3D printer major innovation at NCHS

One of the many objects made my students at NCHS from the 3D printer. An orange cube that can transform into an irregular solid.

Rarely talked about in the hallways or classrooms is the new 3-dimensional printer in the Technology Department. The 3D printer has enabled the school to take a step toward technological innovation and advancement.

The funding for the printer came from students in Technology Club who sponsored a fundraiser to raise money to purchase the device. Currently 3D printer’s costs range from $600 to sophisticated ones that cost up to $2,000.

 

The printer is being used for various classes such as Intro to Engineering Design, Principles of Engineering, Civil Engineering, and most architectural classes. The printer allows for the manufacturing of simple items like cups, mugs, key chains, etc. The process allows for anything made of plastic to be manufactured in a matter of minutes.

Mr. Donald Whitman, a technology teacher, explained the impact of the printer on the school: “The really extraordinary thing about this printer is that all these cutting edge technologies and innovations are right here in our school for any student to use.”

[Student work could] end up being a million dollar idea…”

— Mr. Don Whitman

In recent reports by USAToday and CNN a 3D printer, owned by a Californian-based medical research company, made a living liver (the smallest in the world) that survived for a record 40 hours without any malfunctions, signifying the capability of this equipment to not only affect the engineering and technological aspects, but also biological departments of teaching.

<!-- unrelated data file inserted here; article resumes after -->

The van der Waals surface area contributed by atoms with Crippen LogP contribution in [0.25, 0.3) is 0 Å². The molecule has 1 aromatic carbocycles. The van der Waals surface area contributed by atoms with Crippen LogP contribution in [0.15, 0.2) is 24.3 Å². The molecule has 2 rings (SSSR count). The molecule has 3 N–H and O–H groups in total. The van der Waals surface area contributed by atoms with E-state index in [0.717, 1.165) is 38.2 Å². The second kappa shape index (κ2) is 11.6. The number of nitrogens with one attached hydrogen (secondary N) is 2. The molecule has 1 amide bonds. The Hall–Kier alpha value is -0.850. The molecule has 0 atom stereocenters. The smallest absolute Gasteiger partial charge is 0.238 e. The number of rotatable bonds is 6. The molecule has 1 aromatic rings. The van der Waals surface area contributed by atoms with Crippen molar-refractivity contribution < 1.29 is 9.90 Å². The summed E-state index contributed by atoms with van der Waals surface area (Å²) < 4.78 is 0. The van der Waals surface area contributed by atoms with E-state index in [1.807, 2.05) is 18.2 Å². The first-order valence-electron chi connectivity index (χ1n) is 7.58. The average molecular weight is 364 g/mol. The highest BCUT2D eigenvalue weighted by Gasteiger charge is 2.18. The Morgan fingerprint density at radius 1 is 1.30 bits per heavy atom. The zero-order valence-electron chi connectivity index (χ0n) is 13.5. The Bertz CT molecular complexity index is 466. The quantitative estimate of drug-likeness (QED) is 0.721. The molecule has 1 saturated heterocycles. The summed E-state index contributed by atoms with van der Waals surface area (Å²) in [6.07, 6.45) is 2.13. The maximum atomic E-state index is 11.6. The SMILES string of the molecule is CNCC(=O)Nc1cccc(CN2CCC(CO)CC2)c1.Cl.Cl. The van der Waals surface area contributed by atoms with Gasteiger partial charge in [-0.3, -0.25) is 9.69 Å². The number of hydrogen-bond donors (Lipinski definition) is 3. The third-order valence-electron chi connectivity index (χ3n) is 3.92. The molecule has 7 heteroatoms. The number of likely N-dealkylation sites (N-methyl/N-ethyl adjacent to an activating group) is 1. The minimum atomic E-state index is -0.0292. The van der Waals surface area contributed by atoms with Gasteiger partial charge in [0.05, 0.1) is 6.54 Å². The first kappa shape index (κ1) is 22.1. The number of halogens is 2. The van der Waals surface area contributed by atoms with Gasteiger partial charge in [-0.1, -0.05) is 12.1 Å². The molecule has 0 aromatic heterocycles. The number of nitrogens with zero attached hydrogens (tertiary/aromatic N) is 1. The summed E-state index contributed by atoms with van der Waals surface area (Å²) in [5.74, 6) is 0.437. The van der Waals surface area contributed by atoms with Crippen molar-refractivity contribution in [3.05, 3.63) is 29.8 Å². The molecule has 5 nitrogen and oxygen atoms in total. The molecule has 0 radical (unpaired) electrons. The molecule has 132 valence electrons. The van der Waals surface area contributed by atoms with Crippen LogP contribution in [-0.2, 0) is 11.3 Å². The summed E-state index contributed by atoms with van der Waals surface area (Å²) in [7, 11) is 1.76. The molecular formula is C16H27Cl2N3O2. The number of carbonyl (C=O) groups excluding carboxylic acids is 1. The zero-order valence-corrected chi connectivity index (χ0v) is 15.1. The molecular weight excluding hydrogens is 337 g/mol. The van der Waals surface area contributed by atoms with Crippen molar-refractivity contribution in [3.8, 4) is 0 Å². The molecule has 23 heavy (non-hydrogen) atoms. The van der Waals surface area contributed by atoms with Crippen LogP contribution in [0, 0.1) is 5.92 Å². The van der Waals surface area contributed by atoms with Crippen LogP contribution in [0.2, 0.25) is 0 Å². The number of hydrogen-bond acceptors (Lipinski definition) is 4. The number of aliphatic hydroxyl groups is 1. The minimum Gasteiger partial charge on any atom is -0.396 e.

Whitman continued to comment that “it’s a really efficient tool for engineering especially.” The printer allows students with a passion in engineering and creating to implement their ideas, and turn them into actual life size objects.

The printer at NCHS, manufactures only plastic objects (some printers elsewhere have the capability of making objects out of wood, metal, steel etc.) Even though the printer makes objects out of plastic only, this capability allows one to design a prototype out of plastic and later design an actual functioning version using some other material if necessary like using a framework.

Whitman said that objects that students make out of the printer could “end up being a million dollar idea” which the student can manufacture and take to market. Expanding a student’s thinking abilities and imagination, this device also encourages student’s to take up tasks on their own and build objects using the principles the student has learned from the course.

Whitman stated that students have enjoyed learning about the printer and how it works – using a certain function called Autodesk that scans the model that one designs via a computer or laptop, and immediately generates a 3-dimensional prototype of it which is then made by the printer.

Another major benefit of this contraption is its ease of use, according to Whitman – “Anyone who has a general knowledge of designing and computer work can use it without a problem. And it does the rest of the work for you in just a few minutes.”

Now, after purchasing the 3-D printer, students of Tech Club are fundraising for a second printer by selling objects made out of the current one.

One of the added benefits of the printer is its ability to produce replacement parts for itself, avoiding added expense or repair cost.